The city of Ribeirão Preto

Ribeirão Preto was chosen to house the Law School of Ribeirão Preto because it is an economically important region in Brazil – it has the 24th largest GDP in Brazil. In the past, Ribeirão Preto was a center for coffee production, which was responsible for a great deal of the city’s development in the first half of the 20th century. Despite its agricultural production now being only a fraction of what it used to be, Ribeirão is still where agriculturists, businessmen and politicians converge to in order to discuss and draw up new policies for this sector.


Ribeirão Preto is located in one of the country’s most well-developed regions, being one of the State of São Paulo’s richest cities. The city stands out due to its diversified economy and its elevated living standard (considering income, consumption and life expectancy). The per capita income is similar to some Mediterranean countries and twice as large as the Brazilian average.


It is located 313 km away from the State’s capital and is very close to important consumption centers. High quality transport, communications and infrastructure ensure easy access to these areas. It is a typically urban city, and its strong economy is supported by agribusiness, commerce and the service industry.




The city was founded by farmers from southeast State of São Paulo in June 1856. They came in search of good weather and soil that was suitable for coffee farming. Eventually, their choice proved to be a correct one and the region’s fertile soil turned the region into the most productive coffee farming area in Brazil.


The quick development of coffee farming brought wealth and progress to the city, which, around 1880, became the world’s largest coffee producer. Coffee, or “green gold”, as it was called at the time, was responsible for a sort of “gold rush” in the region, which attracted workers and adventurers from around the world. The end of slavery created a strong demand for manpower and the “coffee lords”, as the coffee farmers were known, boosted European immigration – mainly from Italy, but also from Portugal, Spain and Germany – to Ribeirão Preto. Later, after the stock market crash of 1929, several of these immigrants bought farms from their former employers, who were now debt-ridden.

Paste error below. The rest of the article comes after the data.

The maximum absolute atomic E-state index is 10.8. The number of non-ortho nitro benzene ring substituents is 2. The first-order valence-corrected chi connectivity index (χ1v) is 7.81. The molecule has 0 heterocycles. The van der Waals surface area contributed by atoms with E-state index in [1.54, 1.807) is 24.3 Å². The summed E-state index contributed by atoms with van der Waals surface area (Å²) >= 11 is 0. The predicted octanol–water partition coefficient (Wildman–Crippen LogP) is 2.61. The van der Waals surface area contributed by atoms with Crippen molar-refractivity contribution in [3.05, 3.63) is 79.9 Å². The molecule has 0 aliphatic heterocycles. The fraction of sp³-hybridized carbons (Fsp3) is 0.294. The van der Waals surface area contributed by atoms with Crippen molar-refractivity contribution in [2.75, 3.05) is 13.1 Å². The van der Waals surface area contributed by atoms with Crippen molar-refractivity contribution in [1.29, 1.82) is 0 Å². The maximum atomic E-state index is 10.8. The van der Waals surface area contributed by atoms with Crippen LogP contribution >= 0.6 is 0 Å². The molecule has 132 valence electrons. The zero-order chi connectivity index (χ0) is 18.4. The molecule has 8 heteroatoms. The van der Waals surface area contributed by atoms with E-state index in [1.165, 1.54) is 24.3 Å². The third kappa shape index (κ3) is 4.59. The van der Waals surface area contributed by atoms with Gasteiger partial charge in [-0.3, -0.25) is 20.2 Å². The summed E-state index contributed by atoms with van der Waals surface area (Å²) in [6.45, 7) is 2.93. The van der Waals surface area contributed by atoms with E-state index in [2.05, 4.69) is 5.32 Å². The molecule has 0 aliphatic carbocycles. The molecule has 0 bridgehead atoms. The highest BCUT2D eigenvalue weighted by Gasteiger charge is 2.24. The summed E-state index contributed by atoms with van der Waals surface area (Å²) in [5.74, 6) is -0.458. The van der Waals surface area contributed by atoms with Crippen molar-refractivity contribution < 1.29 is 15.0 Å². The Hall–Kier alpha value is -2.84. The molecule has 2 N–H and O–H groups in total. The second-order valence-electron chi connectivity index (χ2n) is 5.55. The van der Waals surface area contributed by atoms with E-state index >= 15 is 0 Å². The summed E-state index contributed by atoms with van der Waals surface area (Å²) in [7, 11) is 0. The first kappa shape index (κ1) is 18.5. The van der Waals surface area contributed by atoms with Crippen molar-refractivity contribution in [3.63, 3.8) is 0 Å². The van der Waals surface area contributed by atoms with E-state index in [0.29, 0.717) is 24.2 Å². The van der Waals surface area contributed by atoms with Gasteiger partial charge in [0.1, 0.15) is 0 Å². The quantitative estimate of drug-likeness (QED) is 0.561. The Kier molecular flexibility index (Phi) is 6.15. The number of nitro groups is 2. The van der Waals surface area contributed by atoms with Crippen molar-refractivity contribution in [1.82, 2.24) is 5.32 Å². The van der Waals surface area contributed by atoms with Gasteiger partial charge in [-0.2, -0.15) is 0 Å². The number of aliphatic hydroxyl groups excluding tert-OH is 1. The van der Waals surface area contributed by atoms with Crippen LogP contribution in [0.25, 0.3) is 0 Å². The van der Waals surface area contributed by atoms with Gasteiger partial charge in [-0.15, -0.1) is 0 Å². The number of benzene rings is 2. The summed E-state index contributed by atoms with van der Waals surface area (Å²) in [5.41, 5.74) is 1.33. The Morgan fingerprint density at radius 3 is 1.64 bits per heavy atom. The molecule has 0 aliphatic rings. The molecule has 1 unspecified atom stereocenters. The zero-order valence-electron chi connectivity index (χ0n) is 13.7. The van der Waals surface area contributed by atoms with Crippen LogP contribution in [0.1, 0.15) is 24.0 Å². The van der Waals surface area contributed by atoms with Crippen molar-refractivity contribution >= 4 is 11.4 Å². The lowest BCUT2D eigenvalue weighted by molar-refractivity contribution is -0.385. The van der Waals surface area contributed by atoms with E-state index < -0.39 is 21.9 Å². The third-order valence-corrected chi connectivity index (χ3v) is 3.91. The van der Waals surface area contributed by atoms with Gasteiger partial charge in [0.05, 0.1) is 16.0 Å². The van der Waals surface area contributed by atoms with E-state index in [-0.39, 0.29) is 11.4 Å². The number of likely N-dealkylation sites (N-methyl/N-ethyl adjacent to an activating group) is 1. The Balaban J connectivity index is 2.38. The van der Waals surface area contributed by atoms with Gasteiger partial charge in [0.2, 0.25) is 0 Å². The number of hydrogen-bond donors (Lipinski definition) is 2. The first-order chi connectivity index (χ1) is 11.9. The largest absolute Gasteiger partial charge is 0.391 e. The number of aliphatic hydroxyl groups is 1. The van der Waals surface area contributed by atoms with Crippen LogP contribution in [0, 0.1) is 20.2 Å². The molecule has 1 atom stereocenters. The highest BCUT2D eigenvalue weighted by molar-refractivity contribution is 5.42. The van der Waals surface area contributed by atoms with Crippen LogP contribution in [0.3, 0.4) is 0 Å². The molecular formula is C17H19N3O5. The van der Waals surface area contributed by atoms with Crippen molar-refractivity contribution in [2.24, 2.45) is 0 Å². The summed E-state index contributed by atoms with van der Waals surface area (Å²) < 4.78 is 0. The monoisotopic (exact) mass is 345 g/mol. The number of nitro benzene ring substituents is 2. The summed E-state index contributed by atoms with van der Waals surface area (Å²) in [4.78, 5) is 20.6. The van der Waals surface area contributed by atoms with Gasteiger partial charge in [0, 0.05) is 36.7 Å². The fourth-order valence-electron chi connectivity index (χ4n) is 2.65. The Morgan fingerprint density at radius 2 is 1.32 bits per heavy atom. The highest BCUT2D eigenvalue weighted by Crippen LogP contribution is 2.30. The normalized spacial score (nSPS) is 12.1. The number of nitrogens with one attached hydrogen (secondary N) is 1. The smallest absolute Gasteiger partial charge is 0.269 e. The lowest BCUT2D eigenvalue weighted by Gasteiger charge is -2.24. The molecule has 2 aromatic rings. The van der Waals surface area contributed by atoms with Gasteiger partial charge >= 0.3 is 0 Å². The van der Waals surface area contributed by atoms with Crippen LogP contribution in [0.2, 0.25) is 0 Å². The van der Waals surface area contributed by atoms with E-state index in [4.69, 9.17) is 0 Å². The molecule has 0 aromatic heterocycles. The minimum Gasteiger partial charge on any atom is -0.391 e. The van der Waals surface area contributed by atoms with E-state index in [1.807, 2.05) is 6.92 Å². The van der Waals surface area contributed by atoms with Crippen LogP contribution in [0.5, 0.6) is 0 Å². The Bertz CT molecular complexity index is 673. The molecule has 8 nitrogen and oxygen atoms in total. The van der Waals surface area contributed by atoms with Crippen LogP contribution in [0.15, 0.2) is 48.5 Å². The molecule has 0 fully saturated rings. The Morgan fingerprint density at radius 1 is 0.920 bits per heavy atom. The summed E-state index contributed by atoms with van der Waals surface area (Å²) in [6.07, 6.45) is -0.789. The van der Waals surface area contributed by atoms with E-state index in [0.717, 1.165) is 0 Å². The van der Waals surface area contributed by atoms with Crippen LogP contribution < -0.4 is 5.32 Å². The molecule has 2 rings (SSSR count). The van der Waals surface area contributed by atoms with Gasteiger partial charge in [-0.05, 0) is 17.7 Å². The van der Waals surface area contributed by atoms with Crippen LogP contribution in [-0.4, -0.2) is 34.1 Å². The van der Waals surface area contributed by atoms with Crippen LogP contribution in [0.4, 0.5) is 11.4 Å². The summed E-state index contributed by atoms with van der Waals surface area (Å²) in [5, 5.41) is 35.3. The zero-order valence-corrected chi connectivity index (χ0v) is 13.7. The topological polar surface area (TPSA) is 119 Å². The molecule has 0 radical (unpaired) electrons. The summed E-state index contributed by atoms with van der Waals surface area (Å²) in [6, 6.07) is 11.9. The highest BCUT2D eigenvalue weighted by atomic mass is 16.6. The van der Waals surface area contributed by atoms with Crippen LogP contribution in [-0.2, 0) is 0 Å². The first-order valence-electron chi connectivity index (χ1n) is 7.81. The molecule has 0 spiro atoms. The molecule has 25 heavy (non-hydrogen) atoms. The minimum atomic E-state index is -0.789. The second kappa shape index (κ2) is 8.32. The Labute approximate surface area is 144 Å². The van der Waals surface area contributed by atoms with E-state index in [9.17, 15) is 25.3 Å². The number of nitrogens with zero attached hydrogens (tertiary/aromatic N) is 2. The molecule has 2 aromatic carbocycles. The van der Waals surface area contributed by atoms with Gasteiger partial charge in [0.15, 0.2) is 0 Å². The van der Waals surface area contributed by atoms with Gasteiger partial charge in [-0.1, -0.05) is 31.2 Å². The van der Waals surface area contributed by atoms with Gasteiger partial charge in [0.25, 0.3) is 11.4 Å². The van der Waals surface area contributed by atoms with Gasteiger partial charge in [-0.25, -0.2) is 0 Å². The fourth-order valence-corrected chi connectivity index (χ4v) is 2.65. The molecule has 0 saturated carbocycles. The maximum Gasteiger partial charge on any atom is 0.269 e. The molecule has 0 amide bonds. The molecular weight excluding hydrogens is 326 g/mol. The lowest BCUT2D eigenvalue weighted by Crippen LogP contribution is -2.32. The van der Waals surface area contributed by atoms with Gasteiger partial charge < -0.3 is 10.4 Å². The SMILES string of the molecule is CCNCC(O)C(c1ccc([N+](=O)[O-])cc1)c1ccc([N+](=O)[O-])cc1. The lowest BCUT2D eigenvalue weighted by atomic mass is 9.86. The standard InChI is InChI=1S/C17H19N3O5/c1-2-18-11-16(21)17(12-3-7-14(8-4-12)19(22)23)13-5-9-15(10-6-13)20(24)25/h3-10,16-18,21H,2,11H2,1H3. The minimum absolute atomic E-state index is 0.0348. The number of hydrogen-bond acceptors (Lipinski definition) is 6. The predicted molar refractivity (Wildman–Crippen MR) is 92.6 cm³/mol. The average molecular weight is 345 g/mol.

After the 1929 New York Stock Exchange crash Ribeirão Preto’s economy, which relied on a single exportation product, collapsed and the city was forced to adapt to a new situation. Due to its location, relatively far from other large urban centers in Brazil, the city found its new economic calling in the service industry and commercial sector, which developed in response to local and regional demands.


The second economic boom in Ribeirão Preto’s history happened after the 1970’s Oil Crisis (in 1973 and 1979). The increase in oil prices forced Brazil to find alternative fuels and the solution was the fuel alcohol program, or Pró-Álcool, as it was called. Pró-Álcool led to the development of new technology which allowed ethanol (sugar cane alcohol) to be used and reduced pollutant emissions. Because of Pró-Álcool, Ribeirão Preto region agriculturists were subsidized by the government, in order to increase sugar cane production. High productivity in the Ribeirão Preto area quickly put the region ahead as the largest ethanol and sugar producer in the world, making it responsible for 30% of the ethanol fuel production in Brazil.


Besides sugar and ethanol, Ribeirão Preto’s main products are: orange juice, cotton, rice, meat, dairy products, textiles, machinery, steel, furniture, construction materials, agrochemicals, pharmaceutical products and beer. The city now hosts “Agrishow”, an international agricultural event that happens every year.




In the early 20th century and throughout its first three decades, Ribeirão Preto was a wealthy city, with many mansions inspired by the European style, cabarets and even two opera houses. One of them – Teatro Carlos Gomes (in homage to the Brazilian opera writer Carlos Gomes) – was demolished in 1949; the other one, however, was built in 1920 and withstood the test of time, going through refurbishing and modernization processes in the 90’s – the “Pedro II Theater”, named after Emperor Dom Pedro II. Its ceiling, after being completely destroyed in a 1980 fire, was reconstructed and got a new design by Japanese Brazilian artist Tomie Ohtake. Pedro II Theater is now the third largest opera theater in Brazil and houses the Ribeirão Preto Symphonic Orchestra, one of the oldest and most important ones in Brazil.


The city’s first factory, Antarctica, was opened in 1911. This company was responsible for building the Pedro II Theater, and the opening of their factory led to many other breweries being opened in the city. One of them, named Pinguim, became particularly famous and made Ribeirão Preto famous across the country for the quality of its draft beer (“chopp”, in Brazilian Portuguese). Many people say that Pinguim had the best draft beer in the country, and it became so popular that it is now one of the symbols for the city.


The city has a hot climate, which makes people go out at night to chat and enjoy cold beers in several different bars. Because of this, the city is filled with bars or “botecos”, which can be found almost anywhere.


Annually, the city is host to a series of events, such as Agrishow (International Fair for Agricultural Technology in Action), the Ribeirão Preto National Book Fair (the second largest outdoor fair in Brazil) and Stock Car Brazil, among others.

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Phone: +55 16 3315-0115